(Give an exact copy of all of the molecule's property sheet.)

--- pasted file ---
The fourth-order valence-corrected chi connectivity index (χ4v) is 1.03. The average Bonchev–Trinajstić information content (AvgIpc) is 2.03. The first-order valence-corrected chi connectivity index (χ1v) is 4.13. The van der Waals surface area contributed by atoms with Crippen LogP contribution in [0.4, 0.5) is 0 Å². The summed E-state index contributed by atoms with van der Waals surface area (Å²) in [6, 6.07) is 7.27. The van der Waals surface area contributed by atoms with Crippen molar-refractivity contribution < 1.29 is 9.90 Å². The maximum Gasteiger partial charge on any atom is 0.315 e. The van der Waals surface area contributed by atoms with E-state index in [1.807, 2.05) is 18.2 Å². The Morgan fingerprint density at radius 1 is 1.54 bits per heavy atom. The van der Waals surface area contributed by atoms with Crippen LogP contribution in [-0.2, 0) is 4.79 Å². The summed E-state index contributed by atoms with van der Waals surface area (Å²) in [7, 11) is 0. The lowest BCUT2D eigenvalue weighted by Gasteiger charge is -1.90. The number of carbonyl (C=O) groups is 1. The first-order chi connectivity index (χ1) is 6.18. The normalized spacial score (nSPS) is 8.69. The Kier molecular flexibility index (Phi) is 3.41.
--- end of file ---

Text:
The fourth-order valence-corrected chi connectivity index (χ4v) is 1.03. The average Bonchev–Trinajstić information content (AvgIpc) is 2.03. The first-order valence-corrected chi connectivity index (χ1v) is 4.13. The van der Waals surface area contributed by atoms with Crippen LogP contribution in [0.4, 0.5) is 0 Å². The summed E-state index contributed by atoms with van der Waals surface area (Å²) in [6, 6.07) is 7.27. The van der Waals surface area contributed by atoms with Crippen molar-refractivity contribution < 1.29 is 9.90 Å². The maximum Gasteiger partial charge on any atom is 0.315 e. The van der Waals surface area contributed by atoms with E-state index in [1.807, 2.05) is 18.2 Å². The Morgan fingerprint density at radius 1 is 1.54 bits per heavy atom. The van der Waals surface area contributed by atoms with Crippen LogP contribution in [-0.2, 0) is 4.79 Å². The summed E-state index contributed by atoms with van der Waals surface area (Å²) in [7, 11) is 0. The lowest BCUT2D eigenvalue weighted by Gasteiger charge is -1.90. The number of carbonyl (C=O) groups is 1. The first-order chi connectivity index (χ1) is 6.18. The normalized spacial score (nSPS) is 8.69. The Kier molecular flexibility index (Phi) is 3.41.